What Is it About Linux?


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Here’s a riddle for you to use to amuse your friends: What do Windows CE, Java and Linux all have in common? Answer: Not one of them was originally conceived for use in real-time and embedded systems.

No, Windows CE was originally designed for use in a generation of half-laptop-size machines that never took off in the market. It then went through a couple of versions before it became the very popular embedded operating system we know today. Java, of course, was to be the “write once run anywhere” programming paradigm, which by virtue of its virtual machine seemed to disqualify it from use in embedded and real-time applications. Linux arose out of the frustration of the programming community with the fragmentation and proprietary turf wars around Unix. It was to be “Unix the way we always wanted it to be.” Unix was at the time a very desktop-oriented operating system with a number of disparate attempts to give it real-time characteristics.

Of these three software entities, two are largely controlled by single companies: Microsoft and Sun Microsystems. As such, their evolution has tended to be guided by the interests and perspectives of those companies. Even “independent” Java vendors must be guided by much of what Sun decides. There are variations among kernel code for processor support and even supersets and subsets of APIs, which result in programming paradigms that have a single name but many variants under that one tent.

Linux is different if not absolutely so. It did not arise from a corporate womb; it was started by a guy who wanted to do it because it seemed a right and useful thing to do. He did not claim to be the single fount of wisdom and therefore did not try to own it all or control every aspect of its development. The result has been a path of evolution of almost biological character with Linus Torvalds as the “intelligent designer” who knew when to keep his mitts off it and when to make pronouncements about it.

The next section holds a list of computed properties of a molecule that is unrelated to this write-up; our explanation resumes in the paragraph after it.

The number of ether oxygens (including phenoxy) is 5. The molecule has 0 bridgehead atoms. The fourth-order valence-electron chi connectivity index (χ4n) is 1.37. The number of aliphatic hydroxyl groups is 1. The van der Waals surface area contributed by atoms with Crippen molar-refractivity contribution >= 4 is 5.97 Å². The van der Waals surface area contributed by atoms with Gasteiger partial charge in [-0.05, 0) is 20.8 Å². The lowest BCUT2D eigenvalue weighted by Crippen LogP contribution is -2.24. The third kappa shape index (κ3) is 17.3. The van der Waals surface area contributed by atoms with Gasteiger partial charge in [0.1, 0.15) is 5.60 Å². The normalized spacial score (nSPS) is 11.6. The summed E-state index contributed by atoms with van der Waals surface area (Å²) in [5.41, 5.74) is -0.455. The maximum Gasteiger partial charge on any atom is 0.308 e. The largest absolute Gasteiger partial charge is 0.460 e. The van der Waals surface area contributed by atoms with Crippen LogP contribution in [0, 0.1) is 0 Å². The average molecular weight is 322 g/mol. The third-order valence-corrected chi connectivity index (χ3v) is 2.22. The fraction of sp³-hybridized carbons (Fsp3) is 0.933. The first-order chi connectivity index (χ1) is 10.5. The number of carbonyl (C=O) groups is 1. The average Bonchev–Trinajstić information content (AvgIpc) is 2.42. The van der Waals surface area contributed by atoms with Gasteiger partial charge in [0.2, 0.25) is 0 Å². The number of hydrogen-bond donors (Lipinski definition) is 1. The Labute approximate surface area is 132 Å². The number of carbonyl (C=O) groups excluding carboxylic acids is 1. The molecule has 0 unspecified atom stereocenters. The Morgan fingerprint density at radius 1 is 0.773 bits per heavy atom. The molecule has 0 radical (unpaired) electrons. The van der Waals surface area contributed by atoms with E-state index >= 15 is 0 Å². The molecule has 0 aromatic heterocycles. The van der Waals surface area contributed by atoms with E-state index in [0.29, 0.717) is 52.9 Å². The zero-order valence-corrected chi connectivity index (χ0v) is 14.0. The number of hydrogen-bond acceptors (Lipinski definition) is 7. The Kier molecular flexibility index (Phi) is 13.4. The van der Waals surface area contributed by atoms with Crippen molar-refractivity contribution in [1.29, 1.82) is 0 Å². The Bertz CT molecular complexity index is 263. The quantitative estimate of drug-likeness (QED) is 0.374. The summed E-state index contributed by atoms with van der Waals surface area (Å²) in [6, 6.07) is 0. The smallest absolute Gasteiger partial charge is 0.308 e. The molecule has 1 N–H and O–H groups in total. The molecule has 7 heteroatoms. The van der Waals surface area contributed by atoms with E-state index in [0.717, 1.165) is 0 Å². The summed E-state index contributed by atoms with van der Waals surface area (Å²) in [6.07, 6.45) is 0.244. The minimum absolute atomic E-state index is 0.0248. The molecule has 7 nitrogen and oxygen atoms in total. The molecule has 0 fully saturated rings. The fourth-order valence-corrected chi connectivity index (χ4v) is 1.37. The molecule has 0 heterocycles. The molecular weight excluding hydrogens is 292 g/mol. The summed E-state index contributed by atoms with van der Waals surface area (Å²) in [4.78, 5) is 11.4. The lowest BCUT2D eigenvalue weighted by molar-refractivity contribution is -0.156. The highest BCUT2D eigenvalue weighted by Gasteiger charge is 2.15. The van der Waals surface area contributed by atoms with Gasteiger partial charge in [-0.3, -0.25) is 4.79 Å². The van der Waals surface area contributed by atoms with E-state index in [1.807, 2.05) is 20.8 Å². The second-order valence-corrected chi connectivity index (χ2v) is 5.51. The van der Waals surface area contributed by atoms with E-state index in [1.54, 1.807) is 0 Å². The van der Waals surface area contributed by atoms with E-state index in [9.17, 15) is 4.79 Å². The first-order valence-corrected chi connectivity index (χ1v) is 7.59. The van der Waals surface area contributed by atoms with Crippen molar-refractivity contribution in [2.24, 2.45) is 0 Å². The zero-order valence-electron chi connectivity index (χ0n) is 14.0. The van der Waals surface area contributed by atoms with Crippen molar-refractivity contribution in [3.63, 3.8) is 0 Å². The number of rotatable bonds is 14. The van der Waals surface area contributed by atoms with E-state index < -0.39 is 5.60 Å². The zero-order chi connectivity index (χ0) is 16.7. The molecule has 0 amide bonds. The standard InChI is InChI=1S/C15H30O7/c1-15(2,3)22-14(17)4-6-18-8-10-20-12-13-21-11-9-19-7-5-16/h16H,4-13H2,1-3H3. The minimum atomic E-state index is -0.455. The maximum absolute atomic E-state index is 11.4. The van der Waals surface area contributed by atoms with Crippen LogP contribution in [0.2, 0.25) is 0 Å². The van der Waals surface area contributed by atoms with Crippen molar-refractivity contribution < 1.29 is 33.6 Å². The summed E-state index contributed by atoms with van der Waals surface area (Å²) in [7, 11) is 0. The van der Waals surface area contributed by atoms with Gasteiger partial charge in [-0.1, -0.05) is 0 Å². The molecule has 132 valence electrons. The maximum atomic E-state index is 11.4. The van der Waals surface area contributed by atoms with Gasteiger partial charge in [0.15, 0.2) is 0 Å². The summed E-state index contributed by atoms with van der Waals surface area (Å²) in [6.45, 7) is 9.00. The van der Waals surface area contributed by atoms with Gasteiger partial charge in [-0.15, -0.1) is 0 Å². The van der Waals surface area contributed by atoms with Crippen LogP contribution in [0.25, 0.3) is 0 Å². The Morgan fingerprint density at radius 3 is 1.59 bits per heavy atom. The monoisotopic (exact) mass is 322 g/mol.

That benign shepherding has spawned a community of highly motivated intelligent and enthusiastic participants who have not only refined Linux but also made it possible for it to migrate from the desktop and mainframe worlds into telecommunications systems, mobile phones and myriad embedded devices—largely with a single code base that spans processor architectures and application domains.

Of course there are differences among commercial distributions, which are actually open source code that has been brought together, verified and tested and is given support by the Red Hats, MontaVistas and SuSes of this world. What you are buying with one of these distributions is not a license to someone’s proprietary code, but the assurance that the code that is available for free has been checked out to work together and that there is a number to call for support—so you don’t have to start from scratch.

Linux has survived dark threats by companies that claimed original rights to it and by others who claimed that they had found their own misappropriated source code in the listings and whose legal action would bring this whole unruly gaggle of software fanatics to heel and impose respectable fees. Harrumph! Still, Linux goes on and is today doubtless so valuable to the growing new world software infrastructure that such efforts will never get anywhere.

Then there’s that penguin.

“Serious” marketing people have dismissed it as silly or frivolous or cutesy, but little chubby Tux is the perfect symbol for what the Linux community has been about. Anyone who develops a Linux-based product is free to use the penguin at no charge. The origin of Tux is said to be connected to Linus Torvalds’ affection for penguins. Here again, we have initiation without insistence on control—just influencing direction.

Today, Tux is universally recognized as the symbol for Linux and all this was done without charge by Larry Ewing using GIMP (GNU Image Manipulation Program) that comes with many GNU Linux distributions. And yet for all this seemingly free and easy attitude, Linux developers are creating compelling applications and products, many are becoming quite prosperous, and Linux itself is becoming an indispensable part of the world’s technology infrastructure.